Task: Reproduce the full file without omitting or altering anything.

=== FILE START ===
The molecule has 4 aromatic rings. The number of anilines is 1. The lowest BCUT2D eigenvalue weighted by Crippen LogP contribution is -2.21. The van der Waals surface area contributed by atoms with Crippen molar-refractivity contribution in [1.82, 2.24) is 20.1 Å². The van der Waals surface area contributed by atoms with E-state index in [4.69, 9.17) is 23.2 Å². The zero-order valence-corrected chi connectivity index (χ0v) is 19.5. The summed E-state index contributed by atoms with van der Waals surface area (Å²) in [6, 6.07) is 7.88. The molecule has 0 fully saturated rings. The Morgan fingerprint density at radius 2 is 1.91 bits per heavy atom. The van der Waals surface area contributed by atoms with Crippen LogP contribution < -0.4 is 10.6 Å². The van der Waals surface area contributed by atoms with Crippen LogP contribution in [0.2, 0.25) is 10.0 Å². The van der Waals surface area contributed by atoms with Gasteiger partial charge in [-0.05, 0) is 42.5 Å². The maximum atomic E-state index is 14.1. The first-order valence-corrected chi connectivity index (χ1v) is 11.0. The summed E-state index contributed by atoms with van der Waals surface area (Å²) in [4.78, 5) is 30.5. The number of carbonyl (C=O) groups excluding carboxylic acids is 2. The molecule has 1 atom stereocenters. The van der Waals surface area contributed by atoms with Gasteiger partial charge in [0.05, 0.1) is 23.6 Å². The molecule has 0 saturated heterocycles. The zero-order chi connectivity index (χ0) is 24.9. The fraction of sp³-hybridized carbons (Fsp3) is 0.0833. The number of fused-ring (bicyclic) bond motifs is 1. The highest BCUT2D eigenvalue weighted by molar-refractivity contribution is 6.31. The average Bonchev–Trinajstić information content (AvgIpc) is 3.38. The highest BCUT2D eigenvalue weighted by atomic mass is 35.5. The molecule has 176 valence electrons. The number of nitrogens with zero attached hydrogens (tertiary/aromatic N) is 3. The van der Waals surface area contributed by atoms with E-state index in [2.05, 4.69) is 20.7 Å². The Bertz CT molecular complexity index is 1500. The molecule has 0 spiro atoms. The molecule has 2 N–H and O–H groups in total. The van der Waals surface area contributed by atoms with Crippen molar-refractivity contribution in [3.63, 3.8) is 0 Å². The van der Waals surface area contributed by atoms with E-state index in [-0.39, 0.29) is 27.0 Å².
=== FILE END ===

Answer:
The molecule has 4 aromatic rings. The number of anilines is 1. The lowest BCUT2D eigenvalue weighted by Crippen LogP contribution is -2.21. The van der Waals surface area contributed by atoms with Crippen molar-refractivity contribution in [1.82, 2.24) is 20.1 Å². The van der Waals surface area contributed by atoms with E-state index in [4.69, 9.17) is 23.2 Å². The zero-order valence-corrected chi connectivity index (χ0v) is 19.5. The summed E-state index contributed by atoms with van der Waals surface area (Å²) in [6, 6.07) is 7.88. The molecule has 0 fully saturated rings. The Morgan fingerprint density at radius 2 is 1.91 bits per heavy atom. The van der Waals surface area contributed by atoms with Crippen LogP contribution < -0.4 is 10.6 Å². The van der Waals surface area contributed by atoms with Crippen LogP contribution in [0.2, 0.25) is 10.0 Å². The van der Waals surface area contributed by atoms with Gasteiger partial charge in [-0.05, 0) is 42.5 Å². The maximum atomic E-state index is 14.1. The first-order valence-corrected chi connectivity index (χ1v) is 11.0. The summed E-state index contributed by atoms with van der Waals surface area (Å²) in [4.78, 5) is 30.5. The number of carbonyl (C=O) groups excluding carboxylic acids is 2. The molecule has 1 atom stereocenters. The van der Waals surface area contributed by atoms with Gasteiger partial charge in [0.05, 0.1) is 23.6 Å². The molecule has 0 saturated heterocycles. The zero-order chi connectivity index (χ0) is 24.9. The fraction of sp³-hybridized carbons (Fsp3) is 0.0833. The number of fused-ring (bicyclic) bond motifs is 1. The highest BCUT2D eigenvalue weighted by molar-refractivity contribution is 6.31. The average Bonchev–Trinajstić information content (AvgIpc) is 3.38. The highest BCUT2D eigenvalue weighted by atomic mass is 35.5. The molecule has 176 valence electrons. The number of nitrogens with zero attached hydrogens (tertiary/aromatic N) is 3. The van der Waals surface area contributed by atoms with E-state index in [2.05, 4.69) is 20.7 Å². The Bertz CT molecular complexity index is 1500. The molecule has 0 spiro atoms. The molecule has 2 N–H and O–H groups in total. The van der Waals surface area contributed by atoms with Crippen molar-refractivity contribution in [3.63, 3.8) is 0 Å². The van der Waals surface area contributed by atoms with E-state index in [-0.39, 0.29) is 27.0 Å².